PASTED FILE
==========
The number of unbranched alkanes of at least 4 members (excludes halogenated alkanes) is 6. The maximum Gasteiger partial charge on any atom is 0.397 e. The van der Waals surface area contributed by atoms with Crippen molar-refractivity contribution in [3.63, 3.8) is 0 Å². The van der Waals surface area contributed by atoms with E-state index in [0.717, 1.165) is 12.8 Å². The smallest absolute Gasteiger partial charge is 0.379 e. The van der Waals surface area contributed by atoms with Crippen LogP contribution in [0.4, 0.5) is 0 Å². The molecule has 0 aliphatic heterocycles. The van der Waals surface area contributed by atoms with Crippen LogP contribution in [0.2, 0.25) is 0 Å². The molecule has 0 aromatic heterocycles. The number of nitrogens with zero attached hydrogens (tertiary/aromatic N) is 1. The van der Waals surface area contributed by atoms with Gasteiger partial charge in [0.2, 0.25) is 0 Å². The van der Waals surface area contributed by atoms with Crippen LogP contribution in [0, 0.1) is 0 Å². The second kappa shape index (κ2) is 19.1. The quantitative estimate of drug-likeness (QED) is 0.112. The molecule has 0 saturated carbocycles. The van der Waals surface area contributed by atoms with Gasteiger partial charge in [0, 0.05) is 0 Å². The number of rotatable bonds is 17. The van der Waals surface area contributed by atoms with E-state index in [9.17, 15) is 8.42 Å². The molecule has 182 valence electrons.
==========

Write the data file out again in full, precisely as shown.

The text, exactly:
The number of unbranched alkanes of at least 4 members (excludes halogenated alkanes) is 6. The maximum Gasteiger partial charge on any atom is 0.397 e. The van der Waals surface area contributed by atoms with Crippen molar-refractivity contribution in [3.63, 3.8) is 0 Å². The van der Waals surface area contributed by atoms with E-state index in [0.717, 1.165) is 12.8 Å². The smallest absolute Gasteiger partial charge is 0.379 e. The van der Waals surface area contributed by atoms with Crippen LogP contribution in [0.4, 0.5) is 0 Å². The molecule has 0 aliphatic heterocycles. The van der Waals surface area contributed by atoms with Crippen LogP contribution in [0.2, 0.25) is 0 Å². The molecule has 0 aromatic heterocycles. The number of nitrogens with zero attached hydrogens (tertiary/aromatic N) is 1. The van der Waals surface area contributed by atoms with Gasteiger partial charge in [0.2, 0.25) is 0 Å². The van der Waals surface area contributed by atoms with Crippen LogP contribution in [0, 0.1) is 0 Å². The second kappa shape index (κ2) is 19.1. The quantitative estimate of drug-likeness (QED) is 0.112. The molecule has 0 saturated carbocycles. The van der Waals surface area contributed by atoms with Gasteiger partial charge in [0, 0.05) is 0 Å². The number of rotatable bonds is 17. The van der Waals surface area contributed by atoms with E-state index in [9.17, 15) is 8.42 Å². The molecule has 182 valence electrons.